Consciousness is fundamental
In the essay titled “What is consciousness?”, I have stated that the existence of qualia is not explainable based on the current scientific theories. I have also argued that the capacity to comprehend seems to be even more difficult to explain than qualia.
Physics assumes the existence of matter, energy, space, and time (MEST) with certain fundamental properties and seeks to derive all the other observable properties by using a mathematical theory founded on relationships between those properties. The validity of this approach is based on the experimentally verifiable predictions of the theory as it applies to any physical phenomenon. The postulates are of course exceptions since they are considered true without proof.
The existence of our conscious inner reality, however, cannot be explained with the current theories in which inert matter comes before consciousness. Therefore, I think that the only sensible possibility to make progress is to postulate that consciousness is an irreducible property of MEST, like the electrical charge or the spin of elementary particles, rather than emerging somehow from complex organizations of unconscious matter.
If this assumption could lead to testable predictions that are experimentally verified, the ensuing change would have vast consequences on our worldview and on the future of mankind. It is too early to know if such approach is correct, but we cannot afford to neglect this line of enquiry since it would result in a new theory capable of describing a universe in which meaning exists, something that is currently absent in physics.
The physical world is holistic
Quantum field theory (QFT) is the best physical theory we currently have. It tells us that physical reality is an undivided wholeness. The classical idea that separate parts exist is just an approximation intended to produce a simpler model of how reality works. The world instead is not made of separate parts because there are no real boundaries between the parts and the whole.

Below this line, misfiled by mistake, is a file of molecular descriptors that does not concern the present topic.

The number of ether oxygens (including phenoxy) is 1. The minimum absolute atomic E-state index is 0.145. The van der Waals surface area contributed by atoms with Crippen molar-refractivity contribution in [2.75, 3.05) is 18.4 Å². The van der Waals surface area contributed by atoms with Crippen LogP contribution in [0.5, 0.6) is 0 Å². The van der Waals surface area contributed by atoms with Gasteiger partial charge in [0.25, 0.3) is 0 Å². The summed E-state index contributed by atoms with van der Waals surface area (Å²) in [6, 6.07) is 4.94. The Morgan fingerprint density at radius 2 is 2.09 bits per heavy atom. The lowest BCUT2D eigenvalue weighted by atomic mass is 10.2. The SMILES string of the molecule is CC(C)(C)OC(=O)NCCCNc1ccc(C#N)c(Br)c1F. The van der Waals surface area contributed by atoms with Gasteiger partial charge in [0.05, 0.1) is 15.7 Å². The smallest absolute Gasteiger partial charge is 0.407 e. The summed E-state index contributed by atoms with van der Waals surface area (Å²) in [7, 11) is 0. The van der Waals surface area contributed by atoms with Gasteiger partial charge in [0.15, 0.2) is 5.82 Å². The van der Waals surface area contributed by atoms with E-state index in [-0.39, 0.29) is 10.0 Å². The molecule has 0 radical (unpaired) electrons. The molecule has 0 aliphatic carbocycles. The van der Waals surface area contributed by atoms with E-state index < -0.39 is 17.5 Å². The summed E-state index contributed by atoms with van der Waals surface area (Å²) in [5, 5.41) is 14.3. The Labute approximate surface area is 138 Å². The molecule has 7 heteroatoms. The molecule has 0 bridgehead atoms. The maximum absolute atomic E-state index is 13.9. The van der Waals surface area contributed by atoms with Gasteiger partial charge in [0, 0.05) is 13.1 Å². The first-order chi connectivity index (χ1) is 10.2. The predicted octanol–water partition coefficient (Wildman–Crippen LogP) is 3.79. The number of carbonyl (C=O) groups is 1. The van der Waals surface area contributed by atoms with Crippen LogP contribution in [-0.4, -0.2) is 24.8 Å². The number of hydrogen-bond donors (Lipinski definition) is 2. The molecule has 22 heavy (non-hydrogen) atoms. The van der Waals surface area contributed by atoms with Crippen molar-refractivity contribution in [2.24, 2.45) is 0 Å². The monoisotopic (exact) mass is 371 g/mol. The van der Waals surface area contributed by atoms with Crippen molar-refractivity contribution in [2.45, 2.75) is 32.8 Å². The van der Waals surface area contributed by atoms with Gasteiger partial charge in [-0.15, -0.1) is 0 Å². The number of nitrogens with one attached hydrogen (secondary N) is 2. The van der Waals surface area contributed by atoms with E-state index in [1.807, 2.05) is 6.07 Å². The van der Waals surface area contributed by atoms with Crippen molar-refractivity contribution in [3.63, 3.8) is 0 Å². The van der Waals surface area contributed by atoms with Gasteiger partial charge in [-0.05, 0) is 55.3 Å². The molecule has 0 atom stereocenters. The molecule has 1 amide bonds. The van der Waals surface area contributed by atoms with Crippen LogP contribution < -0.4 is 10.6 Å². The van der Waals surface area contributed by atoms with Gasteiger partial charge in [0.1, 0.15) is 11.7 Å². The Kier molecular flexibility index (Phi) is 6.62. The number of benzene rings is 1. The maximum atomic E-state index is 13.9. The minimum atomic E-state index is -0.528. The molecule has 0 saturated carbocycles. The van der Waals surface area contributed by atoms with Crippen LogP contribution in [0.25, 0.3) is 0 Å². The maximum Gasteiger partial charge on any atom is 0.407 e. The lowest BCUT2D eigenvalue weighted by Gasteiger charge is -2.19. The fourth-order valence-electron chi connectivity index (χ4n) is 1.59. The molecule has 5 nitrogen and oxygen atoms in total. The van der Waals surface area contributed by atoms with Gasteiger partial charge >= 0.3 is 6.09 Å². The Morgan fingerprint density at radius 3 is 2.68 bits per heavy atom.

Within QFT, an elementary particle does not exist as an object. It is instead an excited state of a quantum field. Therefore, the fundamental entities are the quantum fields, not the particles. The idea of a small, bounded, hard, and separate particle belongs to classical physics, to Newtonian physics.
A particle appears localized in a small volume of space only when it is “observed,” i.e., when there is a specific interaction with another “part” of wholeness – another field. A “particle appearing in space and time” is the way we conceptualize an interaction between fields by using the obsolete language of classical physics. Everything is interconnected in our universe, even when we pretend that the weak connections do not exist as an expedient to compute our predictions.
According to QFT, elementary particles, atoms, molecules, proteins, living cells, and animals constitute successive hierarchical levels of organizations of states of the quantum fields. These fields are irreducible and inseparable from space and time, and by interacting with each other, they create all that exists in the physical world.
Reductionism works well to describe the macroscopic bodies that are the objects of classical physics. However, the fact that our machines do work reductively cannot be used as evidence that reality itself is reductionist.
A machine is a classical system in which each part has been carefully designed so that its unwanted interactions with the rest of the world are minimized, but only regarding the function it is intended to perform. There are many other strong interactions between the parts and the environment that do not hinder the function, though they may substantially reduce the efficiency. These “parasitic” interactions represent the impact of the real but inevitable interconnections of the parts with the whole.
In practice, machines work as designed only in narrow ranges of environmental conditions (temperature, pressure, and so on) because the parasitic interactions cannot be eliminated and may interfere with the function outside the operating range.
Despite the evidence provided by QFT that reality is an undivided wholeness, most scientists still cling to the Newtonian view of reality in which separate parts exist even though this idea has been repeatedly proven false. They say that QFT is true only for elementary particles, atoms, and molecules, but we exist instead in a world that is explained quite well by classical physics where the weirdness of quantum physics plays no role. Therefore, reality is declared to be classical.